Tuesday, May 17, 2011

A Memorable Moment at “Labranche’s Junction” by Eric Peper

Today we have an outstanding treat -- a wonderful article penned by the great Eric Peper about fishing with one of my fishing heroes, A.J. McClane. The founding editor and manager of the Field & Stream Book Club, Eric has penned a number of influential books and articles, including Fishing Moments of Truth and Hunting Moments of Truth, as well as Fly Fishing the Beaverkill with Gary LaFontaine, which you can get by Clicking Here. We are grateful to him for allowing us to repost it here.

A Memorable Moment at “Labranche’s Junction”

By Eric Peper

(Originally published in the Catskill Fly Tiers Guild newsletter – Reprinted with kind permission)

It was early September, 1974, and through a set of remarkably fortuitous circumstances I was scheduled to spend a weekend fishing in the Catskills with Al McClane. I was working for Field & Stream at the time, managing a book club, so while meeting Al was inevitable, catching the globetrotting fishing editor for a fishing weekend was nothing short of a miracle.

At the time I was a member of the Debruce Flyfishing Club, so our accommodations for the weekend were very “Catskill traditional,” if not luxurious. We planned to cover the Debruce water as well as the lower Beaverkill and possibly the Delaware. I knew the Catskill area pretty well, but Al knew it better than I, so there was every expectation that we’d run into plenty of fish.

We spent Friday night at my home in Rockland County, and Al, a gourmet and a highly respected chef and cookbook author, captured my wife’s affection forever by praising her steak tartare appetizer as “hands down, the best I’ve ever eaten.” No affront to my wife’s culinary talent, but I suspect the fact we had consumed several adult beverages in company with the appetizer no doubt added to its appeal. Saturday morning we were off at dawn for the 90 minute drive to Debruce.

We lucked into a perfect early September day, warm with sparklingly clear skies and the merest hint of autumn in the air. After stowing our gear in the clubhouse, Al broke out a couple of rods that he said he wanted to show me. They were among the first commercial graphite fly rods to be seen in the US. Both were Shakespeare rods and by today’s standards, pretty crude looking. One was an eight-footer for a five line, the other an eight-and-a-half foot for an eight. We went to the ponds adjacent to the clubhouse and Al strung them up.

As an aside, I must mention that at this particular point in my angling evolution I was a “bamboo snob,” believing that if God had meant for man to fish with graphite, he would have grown graphite trees. I said as much to Al, and his only comment was “Watch and try them. Then pass judgment.”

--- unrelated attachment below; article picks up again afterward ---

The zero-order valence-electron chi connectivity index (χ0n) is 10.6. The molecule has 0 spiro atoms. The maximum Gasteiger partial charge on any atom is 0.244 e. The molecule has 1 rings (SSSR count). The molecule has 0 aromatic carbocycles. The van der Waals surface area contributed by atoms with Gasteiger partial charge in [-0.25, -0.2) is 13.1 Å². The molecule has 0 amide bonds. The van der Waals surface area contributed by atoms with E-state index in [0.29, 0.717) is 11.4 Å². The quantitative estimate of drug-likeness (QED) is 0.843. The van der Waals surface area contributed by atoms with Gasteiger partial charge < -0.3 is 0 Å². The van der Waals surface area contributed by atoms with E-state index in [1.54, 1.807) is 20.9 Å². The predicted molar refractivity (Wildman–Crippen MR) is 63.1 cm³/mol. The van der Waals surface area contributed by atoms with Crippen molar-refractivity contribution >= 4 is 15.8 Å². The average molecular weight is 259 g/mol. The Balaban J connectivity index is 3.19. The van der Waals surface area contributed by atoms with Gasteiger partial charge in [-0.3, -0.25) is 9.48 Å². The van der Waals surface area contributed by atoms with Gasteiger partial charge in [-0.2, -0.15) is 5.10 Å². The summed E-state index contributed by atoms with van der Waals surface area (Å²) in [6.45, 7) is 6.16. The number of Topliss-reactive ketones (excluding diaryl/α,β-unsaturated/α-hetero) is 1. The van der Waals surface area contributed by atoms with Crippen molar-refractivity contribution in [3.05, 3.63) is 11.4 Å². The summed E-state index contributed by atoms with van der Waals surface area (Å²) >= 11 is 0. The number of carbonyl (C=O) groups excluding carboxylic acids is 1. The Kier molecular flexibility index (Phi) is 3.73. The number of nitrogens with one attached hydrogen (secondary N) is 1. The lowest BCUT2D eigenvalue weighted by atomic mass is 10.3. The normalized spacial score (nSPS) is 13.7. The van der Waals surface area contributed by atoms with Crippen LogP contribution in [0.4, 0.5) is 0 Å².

Now I knew that Al could cast an entire flyline using nothing but his arm, but to watch him cast was to experience perfection. The line sang from the rod with tight loops carrying to surreal distances. There was no perceptible difference in the smoothness and delicacy of the cast between the eight and the five. At Al’s request, I tried the five-weight and had to admit that it made casting awfully easy.

But then Al did something that I still have trouble comprehending to this day. He mentioned that graphite made for a very “forgiving” rod that would adapt itself to casting motions that were not necessarily smooth or consistent. To demonstrate, he held both rods in one hand and began casting them in perfect harmony, throwing perfect loops of perhaps 50 feet of line from each rod, the leaders landing with gossamer lightness as he completed each cast. “Do you think I could do this with bamboo?” he asked. My response was, “Yes, I’m pretty sure you could, but I know damned well I couldn’t do it with bamboo or glass or graphite or a magic wand!”

We laughed, had a beer and went fishin’.

It is interesting to note that when we decided to “go fishin’”, Al’s weapon of choice was a Paul Young Martha Marie with a Hardy LRH snugged into its reel seat. Needless to say, I had to make mention of this apparent anomaly, and Al’s response was, “Could I fish anything else in the Catskills? This is still my favorite trout rod no matter where I go.” And, as he said that, I noted much to my amazement that this world renowned angler, this man who had fished anywhere gamefish were to be found, this man who had written about every technique of fishing for every fish imaginable, was as excited about the prospects of fishing for trout in a little Catskill stream as a kid with a new toy.